The things you say to yourself about time – and your expectations of time – totally shape your experiences of it. 

So if you want to make the most of your time, listen up. This is for you.

Do you find yourself saying “I’m so busy! I wish I had more time!” or “I need to start making the most of my time!”

Or perhaps you simply feel rushed, like life is passing you buy, or that time is flying.

We often talk about wanting more time, wasting time, or spending time – or even having the time of our life!

And it’s true; time is a resource that, much like money, we can spend or save.

Before we launch into it, consider three important facts about time.

Fact #1 – Time is a mental construct.

It’s something that was invented by a human mind. It is simply a unit of measure of the progress of our civilization. Humans came up with the concept of time thousands of years ago and used it to measure the natural cycles of day, night and the seasons. Wikipedia says that time was probably first measured around 6000 years ago using the moon.

These days we have even created ‘daylight savings’ – a seasonal change in the clocks so that we can adjust our access to winter and summer daylight.

Fact #2  -Time is a precious resource because it is finite.

There’s a saying below the London Court Clock in Perth, Western Australia, that has stuck with me since I was a teenager.And that saying is “No minute past comes ever back again. Take heed and see ye nothing do in vain.”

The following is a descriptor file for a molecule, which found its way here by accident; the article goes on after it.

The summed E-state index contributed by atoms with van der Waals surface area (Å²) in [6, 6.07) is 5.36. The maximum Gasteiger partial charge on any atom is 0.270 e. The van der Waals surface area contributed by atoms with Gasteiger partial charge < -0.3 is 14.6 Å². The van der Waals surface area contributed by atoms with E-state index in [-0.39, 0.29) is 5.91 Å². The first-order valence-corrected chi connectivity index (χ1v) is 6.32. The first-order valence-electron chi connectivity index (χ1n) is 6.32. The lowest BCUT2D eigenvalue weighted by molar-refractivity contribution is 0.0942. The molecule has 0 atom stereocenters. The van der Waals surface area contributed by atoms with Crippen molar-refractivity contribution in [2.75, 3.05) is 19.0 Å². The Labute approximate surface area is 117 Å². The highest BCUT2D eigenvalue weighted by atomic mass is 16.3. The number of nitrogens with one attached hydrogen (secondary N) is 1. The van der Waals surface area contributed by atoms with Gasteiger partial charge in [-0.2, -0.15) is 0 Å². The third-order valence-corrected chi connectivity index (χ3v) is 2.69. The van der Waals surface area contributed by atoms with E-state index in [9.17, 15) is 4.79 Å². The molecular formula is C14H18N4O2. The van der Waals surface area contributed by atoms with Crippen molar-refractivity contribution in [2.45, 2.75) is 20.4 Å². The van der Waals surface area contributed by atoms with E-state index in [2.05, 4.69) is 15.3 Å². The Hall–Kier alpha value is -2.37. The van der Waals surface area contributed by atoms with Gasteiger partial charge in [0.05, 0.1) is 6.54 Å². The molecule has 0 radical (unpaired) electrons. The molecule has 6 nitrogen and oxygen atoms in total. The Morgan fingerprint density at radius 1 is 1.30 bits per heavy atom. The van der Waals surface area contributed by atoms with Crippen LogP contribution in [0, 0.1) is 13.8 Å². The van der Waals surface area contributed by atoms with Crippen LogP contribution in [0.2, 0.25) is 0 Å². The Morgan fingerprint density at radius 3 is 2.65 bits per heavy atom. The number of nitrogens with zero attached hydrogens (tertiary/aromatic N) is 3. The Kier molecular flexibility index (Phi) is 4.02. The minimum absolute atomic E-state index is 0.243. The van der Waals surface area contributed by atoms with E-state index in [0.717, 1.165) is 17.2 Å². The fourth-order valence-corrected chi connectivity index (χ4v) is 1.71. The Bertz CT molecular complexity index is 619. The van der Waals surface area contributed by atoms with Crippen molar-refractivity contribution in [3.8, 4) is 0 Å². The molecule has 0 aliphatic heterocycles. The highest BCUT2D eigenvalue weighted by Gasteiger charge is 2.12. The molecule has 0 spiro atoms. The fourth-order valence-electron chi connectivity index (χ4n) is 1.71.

Fact #3 – Time is something we can’t control.

So if time is a mental construct, and a finite resource that is outside of our control, how does that affect the way we experience time?

How Thoughts Affect Experiences

The first thing that comes to my mind when reflecting on those facts is that they might create a scarcity mentality around time.

What we say to ourselves affects the actions we take and the results we get.

So if you feel like time is flying, that time is going too slowly, or that you need more time, it’s going to totally affect your experience of time and your happiness around that experience.

Here’s an experiment to illustrate that. 

Fill a glass with water and hold it at arms’ length. Hold it there for a minute.

Notice that as your arms tire, the glass feels heavier.

Try for another minute.

What is your brain telling you right now, as you do this?

Chances are that while you are standing there just focusing on the glass of water, you are thinking about how tired your arm is getting, wondering how long it is to go, or asking yourself when this is going to be over.

In that simple example, you just created a perception that time slowed down, and that it was a difficult experience.

With that example in mind, let’s look more deeply at how we experience time so you can start saying to yourself – “I’m making the most of my time.”

Simply noticing the detail of something in the moment – mindfulness – is the simplest way to slow down time and feel like you are making the most of it.

How to Slow Down Time (and Feel Good About It)

How often have you said to yourself something like:

“Why is this taking so long?”

“What’s the hold up?”

“Can we speed things up a little?”

“Are we there yet?”

In this case your experience of time is that it’s slow – AND – that you are frustrated by that.